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Classic cars from the 'Roaring ‘20s'

New Great Gatsby movie stirs up memories of grand automotive classics

Published: May 15, 2013, 2:00 PM
Updated: April 29, 2018, 12:44 PM

The release of the blockbuster movie The Great Gatsby has not only provided a visual flashback to the 1920s, a decade of prosperity and carefree living, it has also rekindled interest in the stylish works of automotive art that emerged during that era.

Marques such as Cadillac, Duesenberg, Lincoln, Packard and Pierce-Arrow not only became symbols of wealth and prestige during the ‘20s, they also introduced advancements in technology that would set the foundation for the industry for decades to come.

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"The 1920s brought together an intoxicating convergence of influences for the automobile," says McKeel Hagerty, president and CEO of Hagerty Insurance, a leading provider of insurance coverage for classic vehicles.

"New wealth combined with rapid engineering advances were brought together with the ‘Jazz Age’ style and fashion of the Roaring ’20s to create mechanical works of art and beauty. These cars were not just about transportation and practicality; they were about projecting the wider, richer lifestyle of the age.

"While most historians and collectors point to cars from the 1930s as the zenith of the automotive era – only to fade from the effects of the Great Depression and later World War II – the cars of the 1920s were the clear forerunners of this golden age."

To help us appreciate and celebrate the classics of the ‘20s, experts at Hagerty’s Traverse City, Mich. company have put together a list of 10 outstanding cars, one from each year of that decade, that reflect the lavish, high-society environment author F. Scott Fitzgerald’s character Jay Gatsby lived in when his novel was first published in 1925.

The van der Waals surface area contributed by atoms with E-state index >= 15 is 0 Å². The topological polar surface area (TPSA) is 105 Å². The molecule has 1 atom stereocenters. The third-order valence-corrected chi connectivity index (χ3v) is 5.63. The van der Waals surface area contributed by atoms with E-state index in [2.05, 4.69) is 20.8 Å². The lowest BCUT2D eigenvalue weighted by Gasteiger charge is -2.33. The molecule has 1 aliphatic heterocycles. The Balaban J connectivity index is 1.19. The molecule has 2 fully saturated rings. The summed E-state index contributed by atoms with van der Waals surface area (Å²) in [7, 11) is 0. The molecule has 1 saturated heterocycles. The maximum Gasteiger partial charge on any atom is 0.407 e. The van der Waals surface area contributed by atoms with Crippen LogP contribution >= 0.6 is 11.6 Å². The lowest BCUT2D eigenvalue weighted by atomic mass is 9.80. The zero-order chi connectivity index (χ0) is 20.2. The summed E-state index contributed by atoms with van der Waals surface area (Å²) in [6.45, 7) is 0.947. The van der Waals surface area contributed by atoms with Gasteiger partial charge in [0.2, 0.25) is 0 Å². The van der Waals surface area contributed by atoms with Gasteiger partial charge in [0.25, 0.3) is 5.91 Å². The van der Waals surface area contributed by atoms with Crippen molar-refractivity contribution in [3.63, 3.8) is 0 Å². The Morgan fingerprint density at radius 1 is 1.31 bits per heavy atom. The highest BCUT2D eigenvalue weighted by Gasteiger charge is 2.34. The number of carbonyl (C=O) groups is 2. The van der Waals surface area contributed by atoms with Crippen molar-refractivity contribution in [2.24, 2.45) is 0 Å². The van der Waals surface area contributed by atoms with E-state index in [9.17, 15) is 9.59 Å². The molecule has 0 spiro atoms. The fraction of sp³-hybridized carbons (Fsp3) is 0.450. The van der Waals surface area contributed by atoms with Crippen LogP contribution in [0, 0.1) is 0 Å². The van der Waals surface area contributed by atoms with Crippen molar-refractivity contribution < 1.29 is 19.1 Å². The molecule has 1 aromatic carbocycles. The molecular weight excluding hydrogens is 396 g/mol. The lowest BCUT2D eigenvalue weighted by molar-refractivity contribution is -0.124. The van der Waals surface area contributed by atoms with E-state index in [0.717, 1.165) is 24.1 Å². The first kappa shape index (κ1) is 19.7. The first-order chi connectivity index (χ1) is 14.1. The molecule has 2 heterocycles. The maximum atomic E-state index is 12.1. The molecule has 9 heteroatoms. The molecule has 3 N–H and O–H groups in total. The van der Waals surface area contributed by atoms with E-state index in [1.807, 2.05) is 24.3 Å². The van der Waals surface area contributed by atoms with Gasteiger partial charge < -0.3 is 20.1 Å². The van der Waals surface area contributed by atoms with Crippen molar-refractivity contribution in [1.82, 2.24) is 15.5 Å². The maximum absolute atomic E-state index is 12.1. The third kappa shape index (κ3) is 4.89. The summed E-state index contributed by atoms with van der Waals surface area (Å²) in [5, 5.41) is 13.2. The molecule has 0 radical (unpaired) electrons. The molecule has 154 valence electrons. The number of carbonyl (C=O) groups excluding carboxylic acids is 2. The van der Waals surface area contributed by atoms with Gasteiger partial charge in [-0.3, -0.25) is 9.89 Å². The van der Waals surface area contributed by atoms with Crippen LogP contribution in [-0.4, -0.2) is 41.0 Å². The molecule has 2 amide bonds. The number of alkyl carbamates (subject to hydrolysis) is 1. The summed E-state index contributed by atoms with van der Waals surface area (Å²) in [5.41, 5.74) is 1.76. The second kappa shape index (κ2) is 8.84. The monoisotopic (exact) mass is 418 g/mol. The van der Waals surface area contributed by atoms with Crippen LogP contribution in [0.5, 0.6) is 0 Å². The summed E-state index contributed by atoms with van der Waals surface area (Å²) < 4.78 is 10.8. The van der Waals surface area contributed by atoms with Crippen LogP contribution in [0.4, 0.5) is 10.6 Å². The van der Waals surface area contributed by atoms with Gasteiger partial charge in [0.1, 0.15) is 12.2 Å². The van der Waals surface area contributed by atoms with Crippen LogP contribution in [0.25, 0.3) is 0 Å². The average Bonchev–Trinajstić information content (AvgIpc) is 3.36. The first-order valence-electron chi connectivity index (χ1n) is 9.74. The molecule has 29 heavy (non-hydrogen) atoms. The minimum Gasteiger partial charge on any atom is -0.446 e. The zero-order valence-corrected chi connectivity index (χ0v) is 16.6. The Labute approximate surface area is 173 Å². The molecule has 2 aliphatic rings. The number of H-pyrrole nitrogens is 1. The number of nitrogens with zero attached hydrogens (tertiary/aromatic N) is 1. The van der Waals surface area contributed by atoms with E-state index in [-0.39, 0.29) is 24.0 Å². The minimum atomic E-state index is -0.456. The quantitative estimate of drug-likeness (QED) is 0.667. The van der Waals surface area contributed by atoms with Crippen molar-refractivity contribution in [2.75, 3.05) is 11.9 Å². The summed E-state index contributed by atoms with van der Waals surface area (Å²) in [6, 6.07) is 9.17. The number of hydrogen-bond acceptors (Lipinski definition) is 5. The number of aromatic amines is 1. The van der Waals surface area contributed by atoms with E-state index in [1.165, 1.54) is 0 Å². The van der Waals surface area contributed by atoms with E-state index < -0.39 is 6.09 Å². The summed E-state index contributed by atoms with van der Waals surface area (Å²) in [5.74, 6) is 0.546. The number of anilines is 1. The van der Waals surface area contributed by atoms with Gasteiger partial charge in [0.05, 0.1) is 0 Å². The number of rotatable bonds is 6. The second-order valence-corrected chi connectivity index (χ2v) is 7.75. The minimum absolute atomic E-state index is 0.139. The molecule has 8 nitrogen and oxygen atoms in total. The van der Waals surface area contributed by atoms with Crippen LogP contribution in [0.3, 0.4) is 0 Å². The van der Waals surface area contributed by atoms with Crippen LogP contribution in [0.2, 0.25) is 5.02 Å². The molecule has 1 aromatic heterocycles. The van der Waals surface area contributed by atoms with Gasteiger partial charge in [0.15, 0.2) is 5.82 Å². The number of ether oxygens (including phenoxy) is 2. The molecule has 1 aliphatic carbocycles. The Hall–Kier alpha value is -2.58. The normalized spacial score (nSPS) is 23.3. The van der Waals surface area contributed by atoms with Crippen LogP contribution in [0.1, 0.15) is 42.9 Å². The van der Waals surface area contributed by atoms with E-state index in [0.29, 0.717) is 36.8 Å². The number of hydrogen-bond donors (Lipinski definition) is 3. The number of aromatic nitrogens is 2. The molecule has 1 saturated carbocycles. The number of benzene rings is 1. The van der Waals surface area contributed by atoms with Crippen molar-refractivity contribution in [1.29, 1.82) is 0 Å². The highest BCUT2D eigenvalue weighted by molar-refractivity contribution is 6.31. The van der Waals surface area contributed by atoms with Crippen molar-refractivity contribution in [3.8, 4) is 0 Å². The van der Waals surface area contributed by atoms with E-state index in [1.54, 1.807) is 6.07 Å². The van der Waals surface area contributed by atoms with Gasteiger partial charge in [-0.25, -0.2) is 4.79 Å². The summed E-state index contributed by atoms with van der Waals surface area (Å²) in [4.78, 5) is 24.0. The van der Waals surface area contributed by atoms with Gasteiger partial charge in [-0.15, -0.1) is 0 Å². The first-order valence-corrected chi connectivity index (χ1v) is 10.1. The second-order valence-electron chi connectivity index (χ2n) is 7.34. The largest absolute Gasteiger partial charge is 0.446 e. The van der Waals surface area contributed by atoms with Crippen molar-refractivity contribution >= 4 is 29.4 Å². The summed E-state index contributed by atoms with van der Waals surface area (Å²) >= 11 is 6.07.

The cars on this list where show-stoppers in the ‘20s and continue to be highlights at any high-end car show today:

1920 Kissel Model 6-45 "Gold Bug" Speedster –

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Considered the most desirable of all Kissel cars, the Gold Bug speedster is one of the most honoured early sports cars in America. Gold Bugs were a favourite among celebrities of the ’20s, including entertainer Fatty Arbuckle, pilot/adventurer Amelia Earhart and boxer Jack Dempsey. Less than 40 examples survive today, and whenever one hits the market it is quickly snatched up by wealthy collectors.

1921 Mercer Series 5 Raceabout –

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The Series 5 Raceabout is an extremely sporting yet civilized machine, a sleek, powerful car you’d expect upper classmen at Princeton to drive. Even though it has only four cylinders, the 4.89-litre, 70-horsepower L-head engine has pistons the size of coffee cans, giving it a displacement that rivals modern V-8s.

1922 Packard Twin Six Model 3-35 Special Runabout –

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This Packard runabout not only looked the part of the elite, but also travelled comfortably at higher speeds with its highly sought-after "Twin Six" engine – a 60-degree, 6.9-litre V-12 that produced 90 horsepower.

1923 Lincoln L-Series Sports Phaeton –